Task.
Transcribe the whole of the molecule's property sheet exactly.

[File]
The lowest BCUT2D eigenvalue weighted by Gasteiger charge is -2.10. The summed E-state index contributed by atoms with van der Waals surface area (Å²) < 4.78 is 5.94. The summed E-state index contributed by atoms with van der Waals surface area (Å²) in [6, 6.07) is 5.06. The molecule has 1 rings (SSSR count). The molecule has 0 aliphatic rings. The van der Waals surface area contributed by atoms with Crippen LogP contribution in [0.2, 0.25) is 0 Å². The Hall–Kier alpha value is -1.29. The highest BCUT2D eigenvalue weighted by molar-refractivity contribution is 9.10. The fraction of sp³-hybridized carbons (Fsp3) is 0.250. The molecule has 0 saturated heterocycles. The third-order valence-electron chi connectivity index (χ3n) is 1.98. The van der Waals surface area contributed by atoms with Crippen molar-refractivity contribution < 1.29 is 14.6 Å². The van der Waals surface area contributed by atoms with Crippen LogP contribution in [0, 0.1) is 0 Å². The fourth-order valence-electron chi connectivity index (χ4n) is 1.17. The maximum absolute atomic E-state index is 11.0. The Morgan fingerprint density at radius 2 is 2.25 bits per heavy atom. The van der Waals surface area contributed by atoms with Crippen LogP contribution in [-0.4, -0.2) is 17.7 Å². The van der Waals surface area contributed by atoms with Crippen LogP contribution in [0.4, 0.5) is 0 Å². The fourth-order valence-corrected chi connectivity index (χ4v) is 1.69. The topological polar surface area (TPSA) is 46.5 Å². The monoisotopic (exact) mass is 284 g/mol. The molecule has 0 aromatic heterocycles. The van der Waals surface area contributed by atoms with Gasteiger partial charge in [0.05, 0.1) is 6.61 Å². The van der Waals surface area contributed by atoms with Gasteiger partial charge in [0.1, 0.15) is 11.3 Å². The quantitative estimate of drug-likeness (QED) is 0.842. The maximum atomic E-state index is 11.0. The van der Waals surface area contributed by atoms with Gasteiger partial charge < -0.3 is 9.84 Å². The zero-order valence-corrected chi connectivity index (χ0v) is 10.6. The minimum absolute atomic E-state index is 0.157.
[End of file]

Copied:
The lowest BCUT2D eigenvalue weighted by Gasteiger charge is -2.10. The summed E-state index contributed by atoms with van der Waals surface area (Å²) < 4.78 is 5.94. The summed E-state index contributed by atoms with van der Waals surface area (Å²) in [6, 6.07) is 5.06. The molecule has 1 rings (SSSR count). The molecule has 0 aliphatic rings. The van der Waals surface area contributed by atoms with Crippen LogP contribution in [0.2, 0.25) is 0 Å². The Hall–Kier alpha value is -1.29. The highest BCUT2D eigenvalue weighted by molar-refractivity contribution is 9.10. The fraction of sp³-hybridized carbons (Fsp3) is 0.250. The molecule has 0 saturated heterocycles. The third-order valence-electron chi connectivity index (χ3n) is 1.98. The van der Waals surface area contributed by atoms with Crippen molar-refractivity contribution < 1.29 is 14.6 Å². The van der Waals surface area contributed by atoms with Crippen LogP contribution in [0, 0.1) is 0 Å². The fourth-order valence-electron chi connectivity index (χ4n) is 1.17. The maximum absolute atomic E-state index is 11.0. The Morgan fingerprint density at radius 2 is 2.25 bits per heavy atom. The van der Waals surface area contributed by atoms with Crippen LogP contribution in [-0.4, -0.2) is 17.7 Å². The van der Waals surface area contributed by atoms with Crippen LogP contribution in [0.4, 0.5) is 0 Å². The fourth-order valence-corrected chi connectivity index (χ4v) is 1.69. The topological polar surface area (TPSA) is 46.5 Å². The monoisotopic (exact) mass is 284 g/mol. The molecule has 0 aromatic heterocycles. The van der Waals surface area contributed by atoms with Gasteiger partial charge in [0.05, 0.1) is 6.61 Å². The van der Waals surface area contributed by atoms with Gasteiger partial charge in [0.1, 0.15) is 11.3 Å². The quantitative estimate of drug-likeness (QED) is 0.842. The maximum atomic E-state index is 11.0. The van der Waals surface area contributed by atoms with Gasteiger partial charge < -0.3 is 9.84 Å². The zero-order valence-corrected chi connectivity index (χ0v) is 10.6. The minimum absolute atomic E-state index is 0.157.